Unless you are living under a rock, you have heard the outcome of the Erin Andrews trial.
On March 7, 2016, A Davidson County jury returned a verdict in for $55 million in non-economic damages (pain and suffering/emotional anguish). In reaching their decision, the jury members are quoted as saying that Erin's testimony struck a chord with them when she described the eight years of humiliation she has endured because of the unauthorized nude videos that were posted online by her stalker. The jurors also discussed the huge blunder by the defense lawyers where, incredibly, they chose to argue that Andrew's career was not harmed, instead it was thriving, and she would be fine with therapy. The jury decided to provide a verdict that was big enough to send a message that hotels need to take their security seriously.
But this happened in 2008. What if the unthinkable happened and it happened again today. Would the legal landscape be any different?
In 2011, at the urging of insurance companies and the Republican Party, the Tennessee legislature passed the "Tennessee Civil justice act of 2011." This bill, pushed by Gov Bill Haslam and his party, provides that non-economic damages, including pain and suffering, physical impairment, mental anguish, emotional distress, loss of enjoyment of life are capped at $750,000. This Is not increased if it is brought against multiple defendants.
The only reason the statute did not apply to the Erin Andrews trial was because these egregious acts occurred before the Act was passed. So, if this happened in 2014 for example, you would not hear much fanfare regarding this case at all. Even if there was $150 million verdict, it would be reduced to $750,000 today due to the collective wisdom of our Tennessee legislators.
There are multiple problems with these arbitrary caps that were put in place to protect businesses and put the citizens of Tennessee at a serious legal disadvantage. These problems include:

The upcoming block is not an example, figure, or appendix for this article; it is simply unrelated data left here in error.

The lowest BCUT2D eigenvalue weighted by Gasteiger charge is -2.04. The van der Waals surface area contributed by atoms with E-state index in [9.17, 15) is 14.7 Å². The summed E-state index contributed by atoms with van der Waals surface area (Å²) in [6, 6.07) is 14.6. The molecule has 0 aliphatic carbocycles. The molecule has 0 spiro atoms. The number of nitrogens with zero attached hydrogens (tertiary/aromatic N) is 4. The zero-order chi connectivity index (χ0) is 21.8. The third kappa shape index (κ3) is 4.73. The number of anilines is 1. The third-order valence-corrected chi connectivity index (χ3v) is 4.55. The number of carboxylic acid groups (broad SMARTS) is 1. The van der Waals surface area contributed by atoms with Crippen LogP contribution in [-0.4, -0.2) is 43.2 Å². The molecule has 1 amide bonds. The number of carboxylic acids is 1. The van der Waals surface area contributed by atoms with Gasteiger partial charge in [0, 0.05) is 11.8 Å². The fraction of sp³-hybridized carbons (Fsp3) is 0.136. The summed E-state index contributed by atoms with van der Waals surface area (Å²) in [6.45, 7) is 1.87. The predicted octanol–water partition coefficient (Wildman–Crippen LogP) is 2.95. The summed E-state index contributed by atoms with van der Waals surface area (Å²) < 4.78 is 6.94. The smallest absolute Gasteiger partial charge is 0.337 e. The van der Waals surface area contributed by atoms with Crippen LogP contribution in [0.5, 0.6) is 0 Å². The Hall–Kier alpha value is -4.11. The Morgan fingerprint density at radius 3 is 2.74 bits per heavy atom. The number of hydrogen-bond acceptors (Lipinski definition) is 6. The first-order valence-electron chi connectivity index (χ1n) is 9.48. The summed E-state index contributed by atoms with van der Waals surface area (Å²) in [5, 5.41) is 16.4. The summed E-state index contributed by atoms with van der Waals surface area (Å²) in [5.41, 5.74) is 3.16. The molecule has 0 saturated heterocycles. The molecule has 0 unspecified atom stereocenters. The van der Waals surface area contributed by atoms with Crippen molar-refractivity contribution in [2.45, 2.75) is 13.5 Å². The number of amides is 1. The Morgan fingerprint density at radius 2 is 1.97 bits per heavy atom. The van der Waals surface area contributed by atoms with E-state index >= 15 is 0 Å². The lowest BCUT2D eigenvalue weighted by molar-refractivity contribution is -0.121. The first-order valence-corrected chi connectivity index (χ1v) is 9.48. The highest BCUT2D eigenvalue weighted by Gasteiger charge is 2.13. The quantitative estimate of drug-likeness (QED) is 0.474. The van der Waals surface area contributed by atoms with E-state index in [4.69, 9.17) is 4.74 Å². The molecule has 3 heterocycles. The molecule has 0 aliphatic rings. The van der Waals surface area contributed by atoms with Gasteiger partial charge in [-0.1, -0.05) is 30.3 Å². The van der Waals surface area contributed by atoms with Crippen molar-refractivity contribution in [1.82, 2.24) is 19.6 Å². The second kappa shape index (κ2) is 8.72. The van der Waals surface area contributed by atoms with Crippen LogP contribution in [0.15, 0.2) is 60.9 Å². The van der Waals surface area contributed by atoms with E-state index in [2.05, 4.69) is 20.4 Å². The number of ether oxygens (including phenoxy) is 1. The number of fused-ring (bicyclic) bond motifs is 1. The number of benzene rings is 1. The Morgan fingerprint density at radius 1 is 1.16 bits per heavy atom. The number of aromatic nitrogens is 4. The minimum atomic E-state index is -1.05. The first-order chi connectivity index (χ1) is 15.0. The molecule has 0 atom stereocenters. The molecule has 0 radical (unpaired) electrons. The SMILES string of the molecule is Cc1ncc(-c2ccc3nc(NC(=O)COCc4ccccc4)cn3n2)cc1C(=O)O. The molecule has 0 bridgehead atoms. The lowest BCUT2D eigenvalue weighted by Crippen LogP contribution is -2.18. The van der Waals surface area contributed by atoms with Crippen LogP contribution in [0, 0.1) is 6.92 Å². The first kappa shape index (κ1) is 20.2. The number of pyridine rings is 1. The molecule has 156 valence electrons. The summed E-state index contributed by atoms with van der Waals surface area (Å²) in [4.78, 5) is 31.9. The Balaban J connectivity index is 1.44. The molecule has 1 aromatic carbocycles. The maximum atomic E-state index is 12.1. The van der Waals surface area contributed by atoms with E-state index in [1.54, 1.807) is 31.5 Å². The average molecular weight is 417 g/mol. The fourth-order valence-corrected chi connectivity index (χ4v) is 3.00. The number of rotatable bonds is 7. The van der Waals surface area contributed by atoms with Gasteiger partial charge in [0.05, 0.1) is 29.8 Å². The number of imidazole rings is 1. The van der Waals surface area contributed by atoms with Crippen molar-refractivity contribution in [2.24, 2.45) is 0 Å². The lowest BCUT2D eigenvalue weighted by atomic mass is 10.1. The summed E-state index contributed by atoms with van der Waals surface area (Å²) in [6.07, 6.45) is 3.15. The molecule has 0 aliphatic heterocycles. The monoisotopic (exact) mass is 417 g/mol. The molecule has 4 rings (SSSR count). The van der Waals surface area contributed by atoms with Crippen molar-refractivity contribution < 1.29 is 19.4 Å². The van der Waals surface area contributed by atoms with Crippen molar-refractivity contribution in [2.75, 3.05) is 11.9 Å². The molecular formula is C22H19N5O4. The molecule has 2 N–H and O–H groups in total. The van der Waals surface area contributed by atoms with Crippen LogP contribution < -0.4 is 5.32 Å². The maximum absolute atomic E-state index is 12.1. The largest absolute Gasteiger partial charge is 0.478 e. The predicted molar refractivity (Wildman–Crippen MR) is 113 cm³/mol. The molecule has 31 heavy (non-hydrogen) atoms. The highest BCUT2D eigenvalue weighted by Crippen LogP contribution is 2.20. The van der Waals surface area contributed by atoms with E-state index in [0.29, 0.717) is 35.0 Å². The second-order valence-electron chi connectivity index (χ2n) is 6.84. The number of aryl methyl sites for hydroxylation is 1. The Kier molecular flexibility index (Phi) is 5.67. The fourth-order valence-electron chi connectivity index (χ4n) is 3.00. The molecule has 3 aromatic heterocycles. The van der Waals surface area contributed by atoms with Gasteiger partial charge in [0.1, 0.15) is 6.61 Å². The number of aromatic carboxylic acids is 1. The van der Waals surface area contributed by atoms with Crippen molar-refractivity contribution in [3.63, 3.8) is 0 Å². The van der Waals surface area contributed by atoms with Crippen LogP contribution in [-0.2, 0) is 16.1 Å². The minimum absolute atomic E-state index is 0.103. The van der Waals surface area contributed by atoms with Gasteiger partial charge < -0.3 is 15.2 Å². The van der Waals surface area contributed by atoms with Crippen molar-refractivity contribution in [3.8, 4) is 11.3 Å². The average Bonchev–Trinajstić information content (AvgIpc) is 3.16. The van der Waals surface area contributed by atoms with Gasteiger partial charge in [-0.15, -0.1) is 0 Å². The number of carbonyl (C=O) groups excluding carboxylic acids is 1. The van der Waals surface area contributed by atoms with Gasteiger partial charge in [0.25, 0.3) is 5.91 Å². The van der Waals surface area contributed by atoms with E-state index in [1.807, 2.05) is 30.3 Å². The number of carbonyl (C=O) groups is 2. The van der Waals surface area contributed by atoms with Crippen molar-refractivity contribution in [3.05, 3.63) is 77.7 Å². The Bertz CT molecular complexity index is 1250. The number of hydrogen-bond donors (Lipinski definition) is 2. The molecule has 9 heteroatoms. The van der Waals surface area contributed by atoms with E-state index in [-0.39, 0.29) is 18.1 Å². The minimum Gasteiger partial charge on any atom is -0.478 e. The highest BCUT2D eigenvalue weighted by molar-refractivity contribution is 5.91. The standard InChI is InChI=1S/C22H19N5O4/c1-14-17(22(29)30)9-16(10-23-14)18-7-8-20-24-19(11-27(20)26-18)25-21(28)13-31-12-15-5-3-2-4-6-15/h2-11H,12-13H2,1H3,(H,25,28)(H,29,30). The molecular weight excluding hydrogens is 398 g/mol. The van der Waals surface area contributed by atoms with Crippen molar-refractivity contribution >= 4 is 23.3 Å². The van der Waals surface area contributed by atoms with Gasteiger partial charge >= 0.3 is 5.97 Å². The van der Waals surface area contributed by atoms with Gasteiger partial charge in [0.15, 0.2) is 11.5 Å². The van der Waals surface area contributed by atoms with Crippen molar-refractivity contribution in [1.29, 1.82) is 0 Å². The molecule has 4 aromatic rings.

1- No deterrent effect. All businesses have insurance coverage to cover their losses to a certain fixed limit. Many times they will have umbrella policies that will cover them for tens or hundreds of millions of dollars. It is only if they face personal exposure will they be truly concerned about their negligent conduct. Now, every foreseeable loss will be easily covered well within the limits of the insurance policy of the defendants. There will be no significant deterrent effect on any future cases that could be foreseeably be brought by any plaintiff citizen in the state of Tennessee.
2- Insurance companies do not respect the cap. Once you put a cap in place, that is the defendant's and their insurance companies absolute worst case scenario. They cannot do worse than that in court and they know it. The cap emboldens them. They will use this against you. Why should they pay you $750,000, even a case that is worth $25 million, if $750,000 is there absolutely worst result? They can show up drunk and flip the jury their middle finger and there is nothing anybody can do to place a higher verdict on them then $750,000 How do they respond to this, even in catastrophic cases? The insurance companies respond by offering 500,000 and telling you that you're going to have to go get a jury to grant you a verdict at trial before they will even consider paying anything remotely close to $750,000.
3- Outside wrongdoers are rewarded for bad behavior while Tennesseans suffer. The Tennessee legislature, in their collective wisdom, has effectively rewarded out of state negligence, corruption, and greed and forced Tennesseans , their own constituents, to bear the cost. Companies like the New England compounding company, out of Boston Massachusetts, can send contaminated steroid medicine into Tennessee and they are protected by our legislature and this law, While many Tennesseans died, and continue to suffer from the meningitis caused by this Massachusetts company. A drunk truck driver from New Mexico can drive on Interstate 40 and kill a mother of 3 children under the age of 10 and the trucking company that continue to hire this driver after several prior wrecks is capped at $750,000 per person. This father and his three children are left with a huge gaping hole in their life while the insurance companies and the out-of-state corporations save millions of dollars.
Many people are tort reform supporters but never realize that one day, it could happen to them. So if you have a business, even one that you plan on running recklessly, welcome to Tennessee. You've got a good safety net here.